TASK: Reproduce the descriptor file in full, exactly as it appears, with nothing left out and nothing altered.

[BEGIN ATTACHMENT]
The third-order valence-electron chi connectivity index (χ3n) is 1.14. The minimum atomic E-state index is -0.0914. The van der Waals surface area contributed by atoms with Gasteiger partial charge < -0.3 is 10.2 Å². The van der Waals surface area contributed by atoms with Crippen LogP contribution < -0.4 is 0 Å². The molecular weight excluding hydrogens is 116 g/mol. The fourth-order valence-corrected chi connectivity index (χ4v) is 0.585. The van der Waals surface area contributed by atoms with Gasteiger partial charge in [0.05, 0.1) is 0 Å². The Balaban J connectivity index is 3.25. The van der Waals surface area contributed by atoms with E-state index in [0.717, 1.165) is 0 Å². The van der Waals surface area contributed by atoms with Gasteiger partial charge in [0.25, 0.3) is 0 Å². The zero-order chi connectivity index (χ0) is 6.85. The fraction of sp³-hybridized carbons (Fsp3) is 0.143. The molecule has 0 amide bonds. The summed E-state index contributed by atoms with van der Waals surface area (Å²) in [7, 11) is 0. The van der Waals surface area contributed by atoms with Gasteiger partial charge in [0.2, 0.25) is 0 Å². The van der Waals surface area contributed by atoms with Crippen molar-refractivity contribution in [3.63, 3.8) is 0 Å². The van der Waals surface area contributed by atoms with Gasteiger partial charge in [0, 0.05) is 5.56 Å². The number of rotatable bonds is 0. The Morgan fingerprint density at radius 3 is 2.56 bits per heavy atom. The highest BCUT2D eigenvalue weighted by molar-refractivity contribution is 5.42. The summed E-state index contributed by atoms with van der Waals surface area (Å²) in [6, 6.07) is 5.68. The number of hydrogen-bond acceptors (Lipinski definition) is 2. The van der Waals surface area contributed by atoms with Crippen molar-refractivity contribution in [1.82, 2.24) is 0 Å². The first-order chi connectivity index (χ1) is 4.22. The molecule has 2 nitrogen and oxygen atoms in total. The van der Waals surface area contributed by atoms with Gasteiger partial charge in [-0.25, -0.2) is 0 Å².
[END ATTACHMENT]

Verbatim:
The third-order valence-electron chi connectivity index (χ3n) is 1.14. The minimum atomic E-state index is -0.0914. The van der Waals surface area contributed by atoms with Gasteiger partial charge < -0.3 is 10.2 Å². The van der Waals surface area contributed by atoms with Crippen LogP contribution < -0.4 is 0 Å². The molecular weight excluding hydrogens is 116 g/mol. The fourth-order valence-corrected chi connectivity index (χ4v) is 0.585. The van der Waals surface area contributed by atoms with Gasteiger partial charge in [0.05, 0.1) is 0 Å². The Balaban J connectivity index is 3.25. The van der Waals surface area contributed by atoms with E-state index in [0.717, 1.165) is 0 Å². The van der Waals surface area contributed by atoms with Gasteiger partial charge in [0.25, 0.3) is 0 Å². The zero-order chi connectivity index (χ0) is 6.85. The fraction of sp³-hybridized carbons (Fsp3) is 0.143. The molecule has 0 amide bonds. The summed E-state index contributed by atoms with van der Waals surface area (Å²) in [7, 11) is 0. The van der Waals surface area contributed by atoms with Gasteiger partial charge in [0.2, 0.25) is 0 Å². The van der Waals surface area contributed by atoms with Crippen molar-refractivity contribution in [3.63, 3.8) is 0 Å². The van der Waals surface area contributed by atoms with Gasteiger partial charge in [0, 0.05) is 5.56 Å². The number of rotatable bonds is 0. The Morgan fingerprint density at radius 3 is 2.56 bits per heavy atom. The highest BCUT2D eigenvalue weighted by molar-refractivity contribution is 5.42. The summed E-state index contributed by atoms with van der Waals surface area (Å²) in [6, 6.07) is 5.68. The number of hydrogen-bond acceptors (Lipinski definition) is 2. The van der Waals surface area contributed by atoms with Crippen molar-refractivity contribution in [1.82, 2.24) is 0 Å². The first-order chi connectivity index (χ1) is 4.22. The molecule has 2 nitrogen and oxygen atoms in total. The van der Waals surface area contributed by atoms with Gasteiger partial charge in [-0.25, -0.2) is 0 Å².